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An aircrew brevet (officially known as an aircrew badge) is the badge worn on the left breast, above any medal ribbons, by qualified aircrew in the Royal Air Force, British Army, Indian Air Force, Pakistan Air Force, Royal Canadian Air Force, Australian Army, Royal Australian Air Force, Royal New Zealand Air Force, South African Air Force and Sri Lanka Air Force.
In the RAF, pilots wear the letters "RAF" in a brown wreath, surmounted by a crown, with a wing on each side (pilots' brevets are often referred to as "wings"). UAV pilots have similar wings except with a light blue wreath. From April 2003, weapons systems officers/operators are awarded a similar brevet with a single wing. Other aircrew wear a letter or letters (denoting speciality) in a wreath, with a single wing. The only other brevets currently worn are "E" (air engineer), "AT" (airborne technician), "IA" (imagery analyst) and "FC" (fighter controller). Parachute jumping instructors (PJIs) wear an open parachute instead of a letter. Brevets prior to 2003 (when roles became represented by the single WSO brevet) include "N" (navigator), "LM" (air loadmaster), "AE" (air electronics operator), "B" (bomb aimer), "AG" (air gunner), "AS" (air steward) which was replaced with a brevet with "CC" (cabin crew), this brevet was unusual for aircrew as it is worn on the right sleeve in the same location as parachute qualification, has two up turned wings, similar to Royal Navy rating's aircrew badges and has cream stitching for the wings, lettering and laurels (other brevets the laurels are bronze or blue for the remotely controlled aircraft such as reaper, where the laurels are blue), "M" (meteorological observer), "QM" (air quartermaster), "S" (air signaller), and "RO" (radio observer). observers wore a single wing attached directly to the letter "O". Some of these now obsolete brevets can still be worn (LM, E, S, AS and AE) by serving aircrew however, provided it was the brevet with which they were initially awarded with the exception of the observers brevet which was replaced by the navigator's brevet in 1942, AG and B have also been obsolete for several decades, where as M and QM were phased out in the 1970s or 1980s.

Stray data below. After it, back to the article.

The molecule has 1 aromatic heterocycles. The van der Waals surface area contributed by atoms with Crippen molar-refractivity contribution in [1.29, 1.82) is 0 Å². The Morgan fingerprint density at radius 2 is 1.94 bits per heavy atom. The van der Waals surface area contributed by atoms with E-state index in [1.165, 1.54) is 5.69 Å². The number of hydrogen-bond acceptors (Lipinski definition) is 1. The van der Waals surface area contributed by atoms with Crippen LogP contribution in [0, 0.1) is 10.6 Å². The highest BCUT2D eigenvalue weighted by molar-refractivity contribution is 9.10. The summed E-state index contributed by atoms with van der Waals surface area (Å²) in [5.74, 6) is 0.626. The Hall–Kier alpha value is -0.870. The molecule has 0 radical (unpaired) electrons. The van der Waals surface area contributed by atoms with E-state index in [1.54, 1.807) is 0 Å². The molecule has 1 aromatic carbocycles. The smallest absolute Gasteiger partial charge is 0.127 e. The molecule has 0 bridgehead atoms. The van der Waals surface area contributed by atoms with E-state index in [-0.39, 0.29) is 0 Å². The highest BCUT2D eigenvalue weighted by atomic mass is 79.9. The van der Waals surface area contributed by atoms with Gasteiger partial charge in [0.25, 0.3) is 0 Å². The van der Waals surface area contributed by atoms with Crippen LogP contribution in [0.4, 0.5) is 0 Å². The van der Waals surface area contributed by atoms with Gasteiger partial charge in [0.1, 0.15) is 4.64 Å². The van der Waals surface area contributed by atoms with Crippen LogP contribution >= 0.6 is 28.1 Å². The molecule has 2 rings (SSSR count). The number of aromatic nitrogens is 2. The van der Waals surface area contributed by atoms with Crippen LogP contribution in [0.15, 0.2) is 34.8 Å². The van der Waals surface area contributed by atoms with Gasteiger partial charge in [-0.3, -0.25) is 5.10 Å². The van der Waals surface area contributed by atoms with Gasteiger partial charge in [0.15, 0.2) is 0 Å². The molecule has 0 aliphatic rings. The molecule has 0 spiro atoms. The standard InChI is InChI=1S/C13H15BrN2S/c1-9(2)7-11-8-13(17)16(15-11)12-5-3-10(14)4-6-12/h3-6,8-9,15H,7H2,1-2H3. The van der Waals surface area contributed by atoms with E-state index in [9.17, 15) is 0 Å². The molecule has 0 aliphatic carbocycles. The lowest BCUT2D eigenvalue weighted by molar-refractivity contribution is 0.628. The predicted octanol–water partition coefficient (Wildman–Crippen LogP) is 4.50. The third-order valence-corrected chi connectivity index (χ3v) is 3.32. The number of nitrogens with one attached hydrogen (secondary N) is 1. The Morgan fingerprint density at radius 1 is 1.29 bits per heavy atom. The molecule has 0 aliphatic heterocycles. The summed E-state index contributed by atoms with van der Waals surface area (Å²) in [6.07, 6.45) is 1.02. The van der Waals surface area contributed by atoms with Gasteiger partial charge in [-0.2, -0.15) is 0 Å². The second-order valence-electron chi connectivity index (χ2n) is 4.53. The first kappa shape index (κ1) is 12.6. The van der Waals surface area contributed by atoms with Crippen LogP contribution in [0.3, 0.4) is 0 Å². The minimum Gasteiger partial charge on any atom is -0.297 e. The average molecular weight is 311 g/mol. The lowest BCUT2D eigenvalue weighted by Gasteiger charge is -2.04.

The Royal Navy's Fleet Air Arm has its own wings design, featuring albatross wings instead of the wings of a swift, as per the RAF design. For observers, a clipped version is used featuring shorter wings, possibly from a different sea-bird. The Fleet Air Arm wings badges feature albatross wings, a crown and anchor, reflecting the naval aspect of the flying undertaken. They are worn on the sleeve of naval aviators, above the rank "rings" as opposed to on the left breast of RAF uniforms. They are awarded after the completion of all aspects of flight training, and on gaining a position in a frontline squadron.
Royal Australian Air Force brevets differ from those in the RAF mainly in having a crown on all brevets (not just on pilot's wings) and in normally having blue wreaths. The pilot's brevet has the letters "RAAF". A similar twin-wing brevet, bearing the Southern Cross, was introduced for officer aircrew in 1998, replacing various single-wing brevets previously worn by commissioned officers; however NCO aircrew continue to wear the old single-wing brevets.
Most RAAF pilots signed a petition in 1998/1999 in protest of non-pilot "officer aircrew" receiving a double wing. For the most part this was supported by serving navigators and war veterans who had previously held the soon to be abolished 'half' wing. The petition ultimately had over 10,000 signatures, but in the end the petition was unsuccessful.
New Zealand uses similar insignia to the United Kingdom, except the pilot's wings bear the letters "NZ" instead of "RAF" and the single wing of other aircrew still have the letters of the trade they represent. Currently these are air warfare officer and specialist (AW), air engineer (E), air loadmaster (LM), helicopter crewman (HC), flight steward (FS), air ordnanceman (AO), and parachute jump instructor (a parachute). Air electronics operator (AE) is obsolete.